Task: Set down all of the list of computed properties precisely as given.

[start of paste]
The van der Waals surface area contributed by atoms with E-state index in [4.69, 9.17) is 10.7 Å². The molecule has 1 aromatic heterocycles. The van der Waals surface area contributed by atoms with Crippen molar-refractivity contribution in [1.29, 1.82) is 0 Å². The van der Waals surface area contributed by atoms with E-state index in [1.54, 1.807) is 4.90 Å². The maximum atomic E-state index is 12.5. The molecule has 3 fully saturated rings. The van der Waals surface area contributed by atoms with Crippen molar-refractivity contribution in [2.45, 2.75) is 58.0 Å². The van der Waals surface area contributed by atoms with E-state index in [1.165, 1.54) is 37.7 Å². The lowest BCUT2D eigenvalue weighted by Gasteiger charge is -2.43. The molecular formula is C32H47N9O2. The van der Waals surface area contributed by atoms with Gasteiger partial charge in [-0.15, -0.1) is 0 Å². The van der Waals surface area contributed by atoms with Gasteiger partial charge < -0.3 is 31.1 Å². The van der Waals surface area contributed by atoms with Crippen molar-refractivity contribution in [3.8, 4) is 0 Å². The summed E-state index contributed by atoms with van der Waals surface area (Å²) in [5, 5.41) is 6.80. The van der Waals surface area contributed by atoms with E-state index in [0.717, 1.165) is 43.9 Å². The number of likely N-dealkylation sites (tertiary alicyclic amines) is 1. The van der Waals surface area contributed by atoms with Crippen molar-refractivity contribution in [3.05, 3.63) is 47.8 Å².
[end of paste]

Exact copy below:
The van der Waals surface area contributed by atoms with E-state index in [4.69, 9.17) is 10.7 Å². The molecule has 1 aromatic heterocycles. The van der Waals surface area contributed by atoms with Crippen molar-refractivity contribution in [1.29, 1.82) is 0 Å². The van der Waals surface area contributed by atoms with E-state index in [1.54, 1.807) is 4.90 Å². The maximum atomic E-state index is 12.5. The molecule has 3 fully saturated rings. The van der Waals surface area contributed by atoms with Crippen molar-refractivity contribution in [2.45, 2.75) is 58.0 Å². The van der Waals surface area contributed by atoms with E-state index in [1.165, 1.54) is 37.7 Å². The lowest BCUT2D eigenvalue weighted by Gasteiger charge is -2.43. The molecular formula is C32H47N9O2. The van der Waals surface area contributed by atoms with Gasteiger partial charge in [-0.15, -0.1) is 0 Å². The van der Waals surface area contributed by atoms with Gasteiger partial charge < -0.3 is 31.1 Å². The van der Waals surface area contributed by atoms with Crippen molar-refractivity contribution in [3.8, 4) is 0 Å². The summed E-state index contributed by atoms with van der Waals surface area (Å²) in [5, 5.41) is 6.80. The van der Waals surface area contributed by atoms with E-state index in [0.717, 1.165) is 43.9 Å². The number of likely N-dealkylation sites (tertiary alicyclic amines) is 1. The van der Waals surface area contributed by atoms with Crippen molar-refractivity contribution in [3.05, 3.63) is 47.8 Å².